Characterizing Middle Grade Students’ Integrated Alternative Science Knowledge about the Effects of Climate Change

Sarah Jennings Fick, Nancy Butler Songer
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Abstract


Recent reforms emphasize a shift in how students should learn and demonstrate knowledge of science. These reforms call for students to learn content knowledge using science and engineering practices, creating integrated science knowledge. While there is existing literature about the development of integrated science knowledge assessments, few studies examine the character of alternative integrated science knowledge (AISK) that students demonstrate when responding to these assessment items. This study describes the AISK middle grade students demonstrate in response to integrated science tasks. Students completed a pre-instruction task by making predictions, justifying their predictions about the geographic range of species’ habitats, and adjusting that prediction based on a climate change scenario.These findings revealed four areas of AISK: 1) Climate Data Interpretation and Analysis, 2) Identifying Climate Patterns, 3) Identifying Causes of Climate Patterns, and 4) Justifying Climate Claims. For each area, specific patterns in AISK were identified and described. The findings indicate that integrated assessments can provide insights into students’ struggles coordinating science content and practices for integrated knowledge products, and present a continuum to which students’ AISK can be compared. This work has potential to be used for the development of teaching strategies to support students’ developing integrated science knowledge.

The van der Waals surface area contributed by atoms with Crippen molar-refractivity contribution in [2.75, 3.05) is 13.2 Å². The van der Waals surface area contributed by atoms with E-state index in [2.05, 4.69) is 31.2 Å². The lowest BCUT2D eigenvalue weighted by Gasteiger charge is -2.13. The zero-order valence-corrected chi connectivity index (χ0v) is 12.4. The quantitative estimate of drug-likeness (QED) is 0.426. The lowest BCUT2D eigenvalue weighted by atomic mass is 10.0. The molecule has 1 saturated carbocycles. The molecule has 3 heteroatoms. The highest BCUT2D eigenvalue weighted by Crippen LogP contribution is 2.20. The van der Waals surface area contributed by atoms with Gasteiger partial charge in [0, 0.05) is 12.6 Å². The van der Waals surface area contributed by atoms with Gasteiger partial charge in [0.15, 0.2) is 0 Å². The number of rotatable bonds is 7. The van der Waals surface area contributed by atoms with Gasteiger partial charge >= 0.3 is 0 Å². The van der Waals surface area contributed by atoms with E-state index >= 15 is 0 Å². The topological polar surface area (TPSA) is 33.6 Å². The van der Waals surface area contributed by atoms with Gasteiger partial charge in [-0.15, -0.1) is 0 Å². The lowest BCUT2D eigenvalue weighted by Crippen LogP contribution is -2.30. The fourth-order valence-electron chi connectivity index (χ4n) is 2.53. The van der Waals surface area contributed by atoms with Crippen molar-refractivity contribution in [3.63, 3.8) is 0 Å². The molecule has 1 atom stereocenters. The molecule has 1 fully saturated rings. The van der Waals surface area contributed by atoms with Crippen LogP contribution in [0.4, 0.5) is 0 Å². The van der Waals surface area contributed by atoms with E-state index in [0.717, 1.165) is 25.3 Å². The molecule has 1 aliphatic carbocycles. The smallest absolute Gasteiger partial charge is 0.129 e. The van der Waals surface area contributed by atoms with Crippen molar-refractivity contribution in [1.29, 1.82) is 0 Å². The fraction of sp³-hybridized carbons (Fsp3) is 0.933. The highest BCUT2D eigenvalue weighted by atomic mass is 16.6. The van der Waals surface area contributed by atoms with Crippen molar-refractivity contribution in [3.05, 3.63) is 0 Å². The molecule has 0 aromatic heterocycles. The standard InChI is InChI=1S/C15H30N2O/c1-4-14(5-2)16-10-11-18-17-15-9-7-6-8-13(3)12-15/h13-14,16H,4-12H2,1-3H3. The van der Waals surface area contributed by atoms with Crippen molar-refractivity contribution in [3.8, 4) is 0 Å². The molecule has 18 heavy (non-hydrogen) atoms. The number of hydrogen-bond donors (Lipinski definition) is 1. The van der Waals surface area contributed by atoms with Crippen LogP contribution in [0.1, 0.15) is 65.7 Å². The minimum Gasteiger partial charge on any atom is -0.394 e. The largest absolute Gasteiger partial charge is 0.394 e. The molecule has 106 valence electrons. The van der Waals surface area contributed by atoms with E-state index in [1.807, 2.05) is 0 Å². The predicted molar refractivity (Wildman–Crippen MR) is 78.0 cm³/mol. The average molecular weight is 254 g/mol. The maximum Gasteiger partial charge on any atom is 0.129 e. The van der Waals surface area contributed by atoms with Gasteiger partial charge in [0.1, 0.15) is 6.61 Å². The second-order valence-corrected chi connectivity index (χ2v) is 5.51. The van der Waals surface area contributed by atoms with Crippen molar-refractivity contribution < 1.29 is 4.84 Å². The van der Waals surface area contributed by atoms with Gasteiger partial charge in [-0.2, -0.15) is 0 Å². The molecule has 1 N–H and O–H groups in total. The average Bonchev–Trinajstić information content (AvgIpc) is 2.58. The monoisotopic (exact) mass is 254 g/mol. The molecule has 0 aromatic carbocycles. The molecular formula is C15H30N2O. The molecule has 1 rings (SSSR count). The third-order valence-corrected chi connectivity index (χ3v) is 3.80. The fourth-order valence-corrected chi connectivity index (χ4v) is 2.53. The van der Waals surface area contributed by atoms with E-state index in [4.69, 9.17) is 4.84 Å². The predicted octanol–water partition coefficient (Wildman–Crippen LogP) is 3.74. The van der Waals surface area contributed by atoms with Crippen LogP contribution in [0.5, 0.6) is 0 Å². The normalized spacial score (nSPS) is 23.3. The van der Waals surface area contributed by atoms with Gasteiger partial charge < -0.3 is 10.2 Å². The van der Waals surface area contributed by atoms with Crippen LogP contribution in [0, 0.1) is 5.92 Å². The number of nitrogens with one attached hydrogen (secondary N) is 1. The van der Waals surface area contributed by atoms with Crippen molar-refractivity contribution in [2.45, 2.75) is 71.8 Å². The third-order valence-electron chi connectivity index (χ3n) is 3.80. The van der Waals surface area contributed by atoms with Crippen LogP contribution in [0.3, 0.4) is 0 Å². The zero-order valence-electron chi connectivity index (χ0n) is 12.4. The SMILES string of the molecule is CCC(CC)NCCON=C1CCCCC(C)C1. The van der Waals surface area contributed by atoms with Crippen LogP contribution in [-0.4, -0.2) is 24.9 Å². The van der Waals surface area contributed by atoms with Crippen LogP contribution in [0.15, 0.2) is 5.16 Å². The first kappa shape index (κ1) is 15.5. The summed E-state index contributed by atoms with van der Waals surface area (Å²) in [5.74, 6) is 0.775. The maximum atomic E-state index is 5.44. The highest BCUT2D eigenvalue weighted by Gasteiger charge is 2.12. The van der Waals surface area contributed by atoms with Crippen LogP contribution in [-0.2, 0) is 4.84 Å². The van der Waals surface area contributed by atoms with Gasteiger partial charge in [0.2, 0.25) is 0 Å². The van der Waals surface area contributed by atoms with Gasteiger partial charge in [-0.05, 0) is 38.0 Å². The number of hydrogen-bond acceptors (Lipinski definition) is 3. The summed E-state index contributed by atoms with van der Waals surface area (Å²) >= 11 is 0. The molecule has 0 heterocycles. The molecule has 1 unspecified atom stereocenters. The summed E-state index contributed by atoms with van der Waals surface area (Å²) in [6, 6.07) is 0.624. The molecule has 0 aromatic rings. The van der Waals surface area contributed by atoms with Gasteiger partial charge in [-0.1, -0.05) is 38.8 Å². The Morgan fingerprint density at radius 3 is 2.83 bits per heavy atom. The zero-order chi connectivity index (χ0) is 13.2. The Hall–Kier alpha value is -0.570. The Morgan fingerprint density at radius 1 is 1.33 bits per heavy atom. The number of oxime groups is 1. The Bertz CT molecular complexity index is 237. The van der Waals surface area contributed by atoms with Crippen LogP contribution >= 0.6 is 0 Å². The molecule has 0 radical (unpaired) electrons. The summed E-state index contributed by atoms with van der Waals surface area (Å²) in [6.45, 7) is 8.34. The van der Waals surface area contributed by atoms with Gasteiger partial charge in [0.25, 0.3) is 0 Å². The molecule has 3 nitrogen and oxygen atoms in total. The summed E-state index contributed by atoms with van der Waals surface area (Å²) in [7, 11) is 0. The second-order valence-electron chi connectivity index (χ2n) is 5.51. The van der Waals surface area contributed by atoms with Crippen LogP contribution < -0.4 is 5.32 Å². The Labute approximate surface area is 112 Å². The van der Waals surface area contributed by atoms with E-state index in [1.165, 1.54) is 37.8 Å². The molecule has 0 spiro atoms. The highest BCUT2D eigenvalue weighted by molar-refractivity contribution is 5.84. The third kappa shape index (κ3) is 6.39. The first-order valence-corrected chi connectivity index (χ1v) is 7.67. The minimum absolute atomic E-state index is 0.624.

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References


Fick, S.J. & Songer, N.B. (2017). Characterizing middle grade students’ integrated alternative science knowledge about the effects of climate change. Journal of Education in Science, Environment and Health (JESEH), 3(2), 138-156. DOI: 10.21891/jeseh.325792


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